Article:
The effects of sleep deprivation on the body and hair are interrelated and can have long-term consequences. Therefore, prioritising good sleep hygiene is essential for hair loss prevention.
Tips on Creating Good Sleep Hygiene
1. Establish a consistent bedtime
Going to bed and waking up at the same time every day can help regulate your body’s internal clock and improve the quality of your sleep. Besides negatively affecting hair health, researchers have shown that irregular sleep patterns can increase your chances of heart disease and metabolic disorders. Therefore, it’s in your best interest to have a consistent sleep schedule, even on the weekends, when you might be tempted to stay up later than usual.
2. Limit screen time before bed
Do you have a habit of checking your phone and scrolling through social media apps before bed? You should avoid doing that.
Screens emit blue light, which can interfere with the production of melatonin, a hormone that regulates sleep. Research has shown that exposure to blue light before bedtime can disrupt the circadian rhythm and negatively impact sleep quality.
3. Engage in relaxing activities
Engaging in relaxing activities before bed can help you wind down and prepare your body for sleep. A 2019 study by a group of researchers from the US National Institute of Health and Columbia University found that mindfulness meditation improved sleep quality in older adults with sleep disturbances.
Other relaxing activities you can incorporate into your bedtime routine include reading a book, taking a warm bath, listening to calming music, or practising deep breathing exercises.
4. Create a comfortable sleep environment
Your sleep environment plays a crucial role in the quality of your sleep. Make sure your bedroom is conducive to sleep by keeping it dark, quiet, and at a comfortable temperature. As mentioned above, exposure to light during sleep can disrupt melatonin production, leading to poorer sleep quality.
If you live near a highway or some other noisy area, consider using earplugs, shutting the windows, or investing in a white noise machine to minimise the noise.
5. Avoid stimulants before bed
Stimulants such as caffeine, nicotine, and alcohol have been shown to disrupt sleep, so limiting their consumption in the hours leading to bedtime is essential.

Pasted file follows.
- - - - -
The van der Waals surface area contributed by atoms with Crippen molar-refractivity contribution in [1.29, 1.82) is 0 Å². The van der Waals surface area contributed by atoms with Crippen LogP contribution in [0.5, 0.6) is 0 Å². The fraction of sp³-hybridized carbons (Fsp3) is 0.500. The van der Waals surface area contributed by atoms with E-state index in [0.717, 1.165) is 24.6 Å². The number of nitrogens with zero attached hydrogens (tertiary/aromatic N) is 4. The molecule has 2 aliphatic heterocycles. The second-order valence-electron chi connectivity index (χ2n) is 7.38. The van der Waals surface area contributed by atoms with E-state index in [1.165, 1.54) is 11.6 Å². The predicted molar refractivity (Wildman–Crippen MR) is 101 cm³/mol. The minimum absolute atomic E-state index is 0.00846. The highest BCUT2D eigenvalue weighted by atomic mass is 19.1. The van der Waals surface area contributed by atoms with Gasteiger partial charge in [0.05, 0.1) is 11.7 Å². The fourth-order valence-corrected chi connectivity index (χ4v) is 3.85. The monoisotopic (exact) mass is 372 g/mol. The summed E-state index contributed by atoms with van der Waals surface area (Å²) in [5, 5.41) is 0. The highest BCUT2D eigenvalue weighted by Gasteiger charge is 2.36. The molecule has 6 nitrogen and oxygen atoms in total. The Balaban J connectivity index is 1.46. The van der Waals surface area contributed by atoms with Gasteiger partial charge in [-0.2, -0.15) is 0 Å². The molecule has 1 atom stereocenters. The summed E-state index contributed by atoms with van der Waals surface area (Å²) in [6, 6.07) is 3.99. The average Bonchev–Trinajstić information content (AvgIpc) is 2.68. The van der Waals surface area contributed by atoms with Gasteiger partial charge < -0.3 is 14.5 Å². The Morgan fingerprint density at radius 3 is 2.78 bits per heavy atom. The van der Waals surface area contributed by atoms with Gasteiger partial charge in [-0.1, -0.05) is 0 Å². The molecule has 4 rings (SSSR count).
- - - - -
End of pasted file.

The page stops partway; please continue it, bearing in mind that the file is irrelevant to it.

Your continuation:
Caffeine is a central nervous system stimulant that can interfere with sleep by increasing alertness. It’s best to avoid caffeine-containing beverages such as coffee, tea, and energy drinks in the evening to prevent sleep disturbances. Meanwhile, nicotine increases heart rate and blood pressure, interfering with the natural sleep cycle.
As for alcohol, it may initially make you feel drowsy and fall asleep faster, but it can disrupt the normal sleep cycle, causing fragmented sleep and increasing the likelihood of you waking up during the night.
6. Adjust your diet
A healthy diet can also improve your hair health and sleep. Kiwi, for instance, is rich in vitamin C and serotonin, which support healthy hair growth and regulate your sleep cycle.
Walnuts and fatty fish, like salmon and sardines, offer omega-3 fatty acids, which promote scalp health. Milk has calcium and vitamin D, which help with melatonin production and the proper functioning of hair follicles.
Looking for a Scalp Specialist in Singapore? Contact TrichoLab today!
Practising good sleep hygiene and going on a healthy diet are good steps in improving your hair health.. However, without professional help, you may not know what the underlying problem is with your hair and if you require scalp and hair growth treatment.
At TrichoLab, we have a team of scalp specialists who can provide advice based on your lifestyle and health needs. Contact us today!